Cross-posted from TomDispatch.com
It's rare to hear a government official speak in contrite tones; rarer still if that official represents the National Security Agency. Recently, however, Anne Neuberger, a special assistant to former NSA Director Keith Alexander, did just that.
A year of revelations, courtesy of NSA whistleblower Edward Snowden, prepared the way. Since last June, the world has learned that the agency collects information on almost all U.S. domestic phone calls, spies on Internet activity -- courtesy of Google, Microsoft, Yahoo, Apple, and Facebook -- taps fiber optic cables and other key Internet infrastructure, uses digital dirty tricks to undermine worldwide computer security, breaks its own internal privacy rules, and as Jeremy Scahill and Glenn Greenwald of the Intercept revealed earlier this year, is using "complex analysis of electronic surveillance... as the primary method to locate targets for lethal drone strikes -- an unreliable tactic that results in the deaths of innocent or unidentified people." And that's only the beginning.
In the wake of all of this, Neuberger offered a reply, though you could be excused for not noticing. After all, she took to DefenseNews TV with her mea culpa.
"Above all, NSA feels a sense of responsibility," she told interviewer Vago Muradian. She sounded earnest and everything about her look and gestures suggested penitence. She talked of understanding and appreciating people's "concerns" and skated to the very brink of apology more than once. Was she there to ask for forgiveness? To admit the NSA had violated the public trust? To offer up the first evidence of soul-searching at an agency that has, for years, spied upon the most intimate communications of untold numbers of people?
In a word: no.
She was there, it turned out, not to express regret to the many millions of people around the world who have been touched by the agency's digital tentacles, but as part of a charm offensive aimed at wooing tech companies, whose long-secret cooperation with the NSA has angered their global customers, back into the espionage fold. "We hear the private sector concerns," she said. "We didn't get out as quickly as we could have, following the media leaks... to explain the roles of the companies, the fact that they are compelled to participate by law, the fact that such programs are really common and almost uniform among Western democracies looking to gather data." This was as close as she came to apology for anything.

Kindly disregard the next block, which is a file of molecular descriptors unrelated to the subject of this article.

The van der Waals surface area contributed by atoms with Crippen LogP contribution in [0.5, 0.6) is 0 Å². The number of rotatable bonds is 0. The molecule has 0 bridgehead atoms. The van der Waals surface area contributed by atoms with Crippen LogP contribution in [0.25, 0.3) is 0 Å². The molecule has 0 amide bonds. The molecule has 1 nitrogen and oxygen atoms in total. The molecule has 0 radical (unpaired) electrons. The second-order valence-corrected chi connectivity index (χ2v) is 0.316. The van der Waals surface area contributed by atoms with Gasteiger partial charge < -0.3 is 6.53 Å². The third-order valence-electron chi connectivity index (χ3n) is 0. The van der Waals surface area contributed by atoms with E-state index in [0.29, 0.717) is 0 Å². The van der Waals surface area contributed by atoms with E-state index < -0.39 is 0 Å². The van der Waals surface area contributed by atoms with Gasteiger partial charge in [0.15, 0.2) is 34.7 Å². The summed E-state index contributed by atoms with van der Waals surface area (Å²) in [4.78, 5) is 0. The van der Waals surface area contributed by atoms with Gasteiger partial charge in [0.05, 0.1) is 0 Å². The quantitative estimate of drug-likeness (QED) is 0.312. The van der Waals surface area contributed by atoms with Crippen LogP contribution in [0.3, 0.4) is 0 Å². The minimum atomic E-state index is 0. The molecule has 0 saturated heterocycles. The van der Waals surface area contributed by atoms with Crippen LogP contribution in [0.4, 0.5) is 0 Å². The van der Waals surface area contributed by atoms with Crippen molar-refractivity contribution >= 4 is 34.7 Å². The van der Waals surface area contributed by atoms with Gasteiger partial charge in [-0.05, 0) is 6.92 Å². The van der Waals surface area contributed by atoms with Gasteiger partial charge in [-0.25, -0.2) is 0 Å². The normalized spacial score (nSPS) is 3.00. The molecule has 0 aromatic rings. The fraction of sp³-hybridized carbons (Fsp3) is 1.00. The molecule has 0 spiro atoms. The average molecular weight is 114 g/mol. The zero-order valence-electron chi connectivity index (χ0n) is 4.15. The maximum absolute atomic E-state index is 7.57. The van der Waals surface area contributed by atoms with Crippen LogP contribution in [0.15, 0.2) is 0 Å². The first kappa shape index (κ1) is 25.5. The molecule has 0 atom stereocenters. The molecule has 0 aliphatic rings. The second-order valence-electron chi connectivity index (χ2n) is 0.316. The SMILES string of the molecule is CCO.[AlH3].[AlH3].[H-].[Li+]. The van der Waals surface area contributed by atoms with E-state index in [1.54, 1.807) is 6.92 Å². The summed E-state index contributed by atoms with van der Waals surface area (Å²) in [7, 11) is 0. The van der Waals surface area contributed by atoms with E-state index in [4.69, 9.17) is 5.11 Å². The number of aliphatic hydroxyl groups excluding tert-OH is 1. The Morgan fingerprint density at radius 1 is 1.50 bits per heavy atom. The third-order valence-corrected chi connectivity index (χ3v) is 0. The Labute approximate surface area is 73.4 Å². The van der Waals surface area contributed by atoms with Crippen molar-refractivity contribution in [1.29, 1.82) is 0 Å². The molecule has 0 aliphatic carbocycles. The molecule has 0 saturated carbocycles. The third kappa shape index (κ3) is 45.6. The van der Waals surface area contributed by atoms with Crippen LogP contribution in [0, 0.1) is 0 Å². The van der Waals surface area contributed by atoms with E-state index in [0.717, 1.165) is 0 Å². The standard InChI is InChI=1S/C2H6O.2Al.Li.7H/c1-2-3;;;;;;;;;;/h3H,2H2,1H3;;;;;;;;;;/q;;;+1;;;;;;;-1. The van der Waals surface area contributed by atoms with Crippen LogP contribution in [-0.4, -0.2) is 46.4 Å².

The NSA had not done right by its industry partners and, claimed Neuberger, whose official title is director of the agency's Commercial Solutions Center, was looking to make amends. The idea was to pave the way for the spy agency and the tech industry to resume their long-running relationship in the digital shadows. "The core concern we hear," she told Muradian in a fog of vagueness, "is companies saying 'we're global businesses, so while we appreciate the protections for U.S. persons, you need to extend those protections.'" The NSA and the U.S. government, she insisted, had "really begun taking big steps to address some of those concerns."
While the National Security Agency may not be engaging in soul-searching, some of the men and women who have been involved in Washington's drone assassination campaigns in distant parts of the world using the fruits of the NSA's electronic surveillance and other technological wizardry are stepping forward to do so in an impressive way, as Pratap Chatterjee reveals in his latest investigation, "The Three Faces of Drone War." While the NSA works to smooth things over with the tech industry, others are hoping to draw attention to the grave costs of some of the NSA's activities thatNeuberger neglected to mention.